exress milk

Ways to Express Milk While Breastfeeding

If you are unable to breastfeed your baby directly, it is important to remove milk during the times your baby normally would feed. This will help you continue to make milk. Before you express breast milk, be sure to wash your hands. Also, make sure the area where you are expressing is clean.

If you need help to get your milk to start flowing, have one of the following items nearby - a picture of your baby, a baby blanket, or an item of your baby's clothing that has his or her scent on it. You can also apply a warm moist compress to the breast, gently massage the breasts, or sit quietly and think of a relaxing setting.

Most health insurance plans will cover the cost of a breast pump. Check with your insurance company for details.

Hospital-grade electric pumps can be rented from a lactation consultant at a local hospital or from a breastfeeding organization. These pumps work well for establishing milk supply when new babies can't feed at the breast. Mothers who have struggled with other expression methods may find that these pumps work well for them. Most health insurances cover breast pumps as a benefit Check with your insurance company for details.

There are 3 ways to express milk:

Hand Expression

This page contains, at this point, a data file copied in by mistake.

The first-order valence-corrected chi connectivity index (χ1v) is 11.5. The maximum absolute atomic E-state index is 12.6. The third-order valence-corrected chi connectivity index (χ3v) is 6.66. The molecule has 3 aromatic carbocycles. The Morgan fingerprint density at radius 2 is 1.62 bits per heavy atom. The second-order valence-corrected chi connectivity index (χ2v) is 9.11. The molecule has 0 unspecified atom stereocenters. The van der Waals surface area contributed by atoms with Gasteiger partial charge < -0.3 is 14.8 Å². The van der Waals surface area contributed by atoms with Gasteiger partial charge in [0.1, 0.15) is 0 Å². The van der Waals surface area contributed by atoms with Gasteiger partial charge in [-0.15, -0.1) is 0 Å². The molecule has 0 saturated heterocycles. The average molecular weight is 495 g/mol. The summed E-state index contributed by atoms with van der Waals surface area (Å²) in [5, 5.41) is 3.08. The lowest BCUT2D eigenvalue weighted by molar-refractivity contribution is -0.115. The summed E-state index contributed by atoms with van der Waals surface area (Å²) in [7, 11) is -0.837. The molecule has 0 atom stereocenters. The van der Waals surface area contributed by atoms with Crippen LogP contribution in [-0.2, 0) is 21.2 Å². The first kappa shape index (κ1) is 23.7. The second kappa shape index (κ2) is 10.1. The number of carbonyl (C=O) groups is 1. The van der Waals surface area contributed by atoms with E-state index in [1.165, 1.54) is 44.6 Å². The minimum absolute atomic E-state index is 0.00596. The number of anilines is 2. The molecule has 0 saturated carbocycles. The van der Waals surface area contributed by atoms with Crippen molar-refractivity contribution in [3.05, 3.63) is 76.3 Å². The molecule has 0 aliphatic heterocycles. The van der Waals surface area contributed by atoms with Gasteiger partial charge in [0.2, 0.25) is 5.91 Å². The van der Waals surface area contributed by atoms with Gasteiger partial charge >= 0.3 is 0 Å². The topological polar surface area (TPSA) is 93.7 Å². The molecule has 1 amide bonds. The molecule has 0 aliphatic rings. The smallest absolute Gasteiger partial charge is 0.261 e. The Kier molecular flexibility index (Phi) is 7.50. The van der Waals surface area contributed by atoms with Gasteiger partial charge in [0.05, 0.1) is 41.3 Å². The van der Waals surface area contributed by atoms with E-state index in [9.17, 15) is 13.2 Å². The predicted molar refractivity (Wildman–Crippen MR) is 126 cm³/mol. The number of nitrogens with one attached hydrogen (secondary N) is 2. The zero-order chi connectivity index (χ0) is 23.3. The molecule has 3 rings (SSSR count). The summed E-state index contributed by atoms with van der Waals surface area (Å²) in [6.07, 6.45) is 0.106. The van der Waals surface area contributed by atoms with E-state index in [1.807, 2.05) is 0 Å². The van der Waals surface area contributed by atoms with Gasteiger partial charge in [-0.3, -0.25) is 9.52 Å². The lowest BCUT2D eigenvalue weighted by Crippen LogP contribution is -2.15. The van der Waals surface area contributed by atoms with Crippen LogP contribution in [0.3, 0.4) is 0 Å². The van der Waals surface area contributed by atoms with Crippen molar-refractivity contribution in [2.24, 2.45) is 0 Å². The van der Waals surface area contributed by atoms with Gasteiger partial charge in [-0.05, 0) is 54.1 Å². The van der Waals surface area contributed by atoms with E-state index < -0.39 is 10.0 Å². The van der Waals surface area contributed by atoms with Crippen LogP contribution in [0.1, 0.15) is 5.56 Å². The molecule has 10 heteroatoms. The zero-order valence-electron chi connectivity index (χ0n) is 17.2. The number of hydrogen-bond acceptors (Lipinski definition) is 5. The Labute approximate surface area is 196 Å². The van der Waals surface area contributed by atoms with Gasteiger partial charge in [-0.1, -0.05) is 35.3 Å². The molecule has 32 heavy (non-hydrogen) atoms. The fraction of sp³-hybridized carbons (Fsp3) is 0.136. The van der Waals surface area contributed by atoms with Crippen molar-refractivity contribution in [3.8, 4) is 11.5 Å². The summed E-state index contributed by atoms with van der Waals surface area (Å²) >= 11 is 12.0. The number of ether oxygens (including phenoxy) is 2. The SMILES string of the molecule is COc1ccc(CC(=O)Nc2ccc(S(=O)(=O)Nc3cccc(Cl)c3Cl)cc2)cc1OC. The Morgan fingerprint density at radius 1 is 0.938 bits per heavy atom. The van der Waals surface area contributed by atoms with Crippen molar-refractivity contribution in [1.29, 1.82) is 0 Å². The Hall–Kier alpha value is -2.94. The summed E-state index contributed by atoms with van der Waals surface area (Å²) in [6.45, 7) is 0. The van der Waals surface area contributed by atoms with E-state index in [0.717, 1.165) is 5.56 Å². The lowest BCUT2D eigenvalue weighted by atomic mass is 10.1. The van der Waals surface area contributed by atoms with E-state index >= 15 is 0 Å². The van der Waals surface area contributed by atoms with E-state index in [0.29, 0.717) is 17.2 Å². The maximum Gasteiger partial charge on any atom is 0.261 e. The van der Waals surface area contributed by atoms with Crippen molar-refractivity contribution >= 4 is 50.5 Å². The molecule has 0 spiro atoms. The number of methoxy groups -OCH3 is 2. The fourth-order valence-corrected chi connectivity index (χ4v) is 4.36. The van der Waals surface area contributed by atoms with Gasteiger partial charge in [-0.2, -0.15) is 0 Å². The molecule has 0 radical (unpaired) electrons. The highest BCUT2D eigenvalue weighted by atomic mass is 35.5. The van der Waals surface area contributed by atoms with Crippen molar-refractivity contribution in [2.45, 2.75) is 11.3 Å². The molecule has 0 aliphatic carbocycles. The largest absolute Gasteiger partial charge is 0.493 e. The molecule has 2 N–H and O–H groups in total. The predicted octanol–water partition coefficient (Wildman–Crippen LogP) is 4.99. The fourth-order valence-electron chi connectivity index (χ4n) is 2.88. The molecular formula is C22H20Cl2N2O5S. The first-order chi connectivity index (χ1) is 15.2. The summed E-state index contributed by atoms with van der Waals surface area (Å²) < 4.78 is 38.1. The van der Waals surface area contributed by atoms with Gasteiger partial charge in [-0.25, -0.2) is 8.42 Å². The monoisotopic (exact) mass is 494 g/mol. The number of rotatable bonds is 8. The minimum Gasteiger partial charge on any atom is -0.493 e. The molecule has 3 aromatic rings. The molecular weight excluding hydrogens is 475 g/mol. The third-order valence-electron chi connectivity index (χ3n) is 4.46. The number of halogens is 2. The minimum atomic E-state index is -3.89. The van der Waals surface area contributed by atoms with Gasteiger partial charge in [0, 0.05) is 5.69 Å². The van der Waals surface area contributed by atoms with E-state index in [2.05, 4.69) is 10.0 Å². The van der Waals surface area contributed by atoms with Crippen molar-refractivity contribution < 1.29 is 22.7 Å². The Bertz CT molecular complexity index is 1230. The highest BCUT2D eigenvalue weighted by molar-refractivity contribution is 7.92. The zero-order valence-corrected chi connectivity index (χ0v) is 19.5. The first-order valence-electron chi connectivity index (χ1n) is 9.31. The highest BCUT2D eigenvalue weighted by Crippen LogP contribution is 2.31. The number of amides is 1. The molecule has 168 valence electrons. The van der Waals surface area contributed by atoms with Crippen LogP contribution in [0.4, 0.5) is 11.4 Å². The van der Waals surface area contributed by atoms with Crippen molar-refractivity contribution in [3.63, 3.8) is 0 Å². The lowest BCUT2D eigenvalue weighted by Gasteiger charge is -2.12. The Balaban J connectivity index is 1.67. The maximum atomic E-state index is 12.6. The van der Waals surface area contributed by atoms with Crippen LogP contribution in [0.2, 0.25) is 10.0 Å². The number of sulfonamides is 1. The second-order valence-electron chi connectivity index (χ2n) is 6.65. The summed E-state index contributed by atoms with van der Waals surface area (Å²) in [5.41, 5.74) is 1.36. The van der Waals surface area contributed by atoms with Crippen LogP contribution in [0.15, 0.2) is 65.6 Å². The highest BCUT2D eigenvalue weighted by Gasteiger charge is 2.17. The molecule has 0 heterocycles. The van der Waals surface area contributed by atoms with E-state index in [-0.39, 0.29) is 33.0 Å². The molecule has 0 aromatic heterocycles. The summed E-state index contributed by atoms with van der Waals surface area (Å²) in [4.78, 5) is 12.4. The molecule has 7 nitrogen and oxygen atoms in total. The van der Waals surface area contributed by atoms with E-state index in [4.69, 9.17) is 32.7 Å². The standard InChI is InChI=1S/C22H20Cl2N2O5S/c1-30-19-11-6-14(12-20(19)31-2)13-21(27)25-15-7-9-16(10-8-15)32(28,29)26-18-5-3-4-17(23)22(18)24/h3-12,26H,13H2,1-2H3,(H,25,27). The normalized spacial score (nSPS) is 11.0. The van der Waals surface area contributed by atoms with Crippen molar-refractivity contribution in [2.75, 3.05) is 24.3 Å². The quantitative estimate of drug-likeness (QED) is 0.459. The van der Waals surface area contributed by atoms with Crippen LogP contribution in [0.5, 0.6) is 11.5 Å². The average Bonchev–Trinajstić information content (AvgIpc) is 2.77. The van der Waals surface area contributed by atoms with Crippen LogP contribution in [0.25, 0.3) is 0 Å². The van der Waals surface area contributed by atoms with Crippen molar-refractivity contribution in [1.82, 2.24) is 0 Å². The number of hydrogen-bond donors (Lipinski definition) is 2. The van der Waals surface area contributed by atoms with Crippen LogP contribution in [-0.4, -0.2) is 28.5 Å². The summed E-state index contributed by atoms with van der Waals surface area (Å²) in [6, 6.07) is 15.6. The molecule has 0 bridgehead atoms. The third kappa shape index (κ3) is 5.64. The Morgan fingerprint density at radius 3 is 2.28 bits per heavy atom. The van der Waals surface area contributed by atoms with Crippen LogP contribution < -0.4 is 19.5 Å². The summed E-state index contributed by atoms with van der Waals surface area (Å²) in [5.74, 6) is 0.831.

How it Works
You use your hand to massage and compress your breast to remove milk.

What’s Involved

  • Requires practice, skill, and coordination. 
  • Gets easier with practice; can be as fast as pumping. 
  • Good if you are seldom away from baby or need an option that is always with you. But all moms should learn how to hand express.
Average Cost
  • Free, unless you need help from a breastfeeding professional who charges for her services.

Manual Pump

How it Works
You use your hand and wrist to operate a hand-held device to pump the milk.

What’s Involved

  • Requires practice, skill, and coordination.
  • Useful for occasional pumping if you are away from baby once in a while.
Average Cost

  • $30 to $50

Automatic, Electric Breast Pump

How it Works
Runs on battery or plugs into an electrical outlet.

What’s Involved

  • Can be easier for some moms.
  • Can pump one breast at a time or both breasts at the same time.
  • Double pumping may collect more milk in less time, so it is helpful if you are going back to work or school full time.
  • Need places to clean and store the equipment between uses.
Average Cost

  • $150 to over $250

Updated June 6, 2016

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